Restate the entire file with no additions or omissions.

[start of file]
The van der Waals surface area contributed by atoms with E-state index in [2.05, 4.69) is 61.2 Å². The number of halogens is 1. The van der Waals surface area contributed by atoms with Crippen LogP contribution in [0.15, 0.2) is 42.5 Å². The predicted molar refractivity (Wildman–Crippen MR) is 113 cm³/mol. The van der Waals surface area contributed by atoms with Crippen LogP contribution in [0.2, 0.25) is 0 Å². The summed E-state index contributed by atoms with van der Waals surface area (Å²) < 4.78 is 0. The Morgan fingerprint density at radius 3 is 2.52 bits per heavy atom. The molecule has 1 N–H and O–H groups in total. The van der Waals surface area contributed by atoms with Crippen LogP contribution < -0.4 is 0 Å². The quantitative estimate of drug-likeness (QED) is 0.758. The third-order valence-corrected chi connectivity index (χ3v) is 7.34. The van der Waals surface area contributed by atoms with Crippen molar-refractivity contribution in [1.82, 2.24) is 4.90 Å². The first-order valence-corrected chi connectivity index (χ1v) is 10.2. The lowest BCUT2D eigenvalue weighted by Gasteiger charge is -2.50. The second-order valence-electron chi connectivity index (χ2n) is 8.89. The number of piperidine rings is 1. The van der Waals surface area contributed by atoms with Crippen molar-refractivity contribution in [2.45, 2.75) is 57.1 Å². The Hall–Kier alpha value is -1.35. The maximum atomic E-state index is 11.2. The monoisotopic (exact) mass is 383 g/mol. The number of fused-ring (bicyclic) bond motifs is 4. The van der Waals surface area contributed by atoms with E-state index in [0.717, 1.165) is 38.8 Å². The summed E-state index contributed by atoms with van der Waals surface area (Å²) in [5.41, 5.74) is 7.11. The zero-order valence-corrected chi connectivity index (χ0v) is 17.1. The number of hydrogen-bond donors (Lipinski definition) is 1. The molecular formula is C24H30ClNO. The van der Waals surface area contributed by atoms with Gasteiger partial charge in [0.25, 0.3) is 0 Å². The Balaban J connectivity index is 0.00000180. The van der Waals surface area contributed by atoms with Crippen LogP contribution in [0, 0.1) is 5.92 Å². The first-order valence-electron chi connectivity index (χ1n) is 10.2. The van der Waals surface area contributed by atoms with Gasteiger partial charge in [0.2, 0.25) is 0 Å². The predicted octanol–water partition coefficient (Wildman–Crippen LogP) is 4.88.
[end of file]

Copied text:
The van der Waals surface area contributed by atoms with E-state index in [2.05, 4.69) is 61.2 Å². The number of halogens is 1. The van der Waals surface area contributed by atoms with Crippen LogP contribution in [0.15, 0.2) is 42.5 Å². The predicted molar refractivity (Wildman–Crippen MR) is 113 cm³/mol. The van der Waals surface area contributed by atoms with Crippen LogP contribution in [0.2, 0.25) is 0 Å². The summed E-state index contributed by atoms with van der Waals surface area (Å²) < 4.78 is 0. The Morgan fingerprint density at radius 3 is 2.52 bits per heavy atom. The molecule has 1 N–H and O–H groups in total. The van der Waals surface area contributed by atoms with Crippen LogP contribution < -0.4 is 0 Å². The quantitative estimate of drug-likeness (QED) is 0.758. The third-order valence-corrected chi connectivity index (χ3v) is 7.34. The van der Waals surface area contributed by atoms with Crippen molar-refractivity contribution in [1.82, 2.24) is 4.90 Å². The first-order valence-corrected chi connectivity index (χ1v) is 10.2. The lowest BCUT2D eigenvalue weighted by Gasteiger charge is -2.50. The second-order valence-electron chi connectivity index (χ2n) is 8.89. The number of piperidine rings is 1. The van der Waals surface area contributed by atoms with Crippen molar-refractivity contribution in [2.45, 2.75) is 57.1 Å². The Hall–Kier alpha value is -1.35. The maximum atomic E-state index is 11.2. The monoisotopic (exact) mass is 383 g/mol. The number of fused-ring (bicyclic) bond motifs is 4. The van der Waals surface area contributed by atoms with E-state index in [0.717, 1.165) is 38.8 Å². The summed E-state index contributed by atoms with van der Waals surface area (Å²) in [5.41, 5.74) is 7.11. The zero-order valence-corrected chi connectivity index (χ0v) is 17.1. The number of hydrogen-bond donors (Lipinski definition) is 1. The molecular formula is C24H30ClNO. The van der Waals surface area contributed by atoms with Gasteiger partial charge in [0.25, 0.3) is 0 Å². The Balaban J connectivity index is 0.00000180. The van der Waals surface area contributed by atoms with Crippen LogP contribution in [0, 0.1) is 5.92 Å². The first-order valence-electron chi connectivity index (χ1n) is 10.2. The van der Waals surface area contributed by atoms with Gasteiger partial charge in [0.2, 0.25) is 0 Å². The predicted octanol–water partition coefficient (Wildman–Crippen LogP) is 4.88.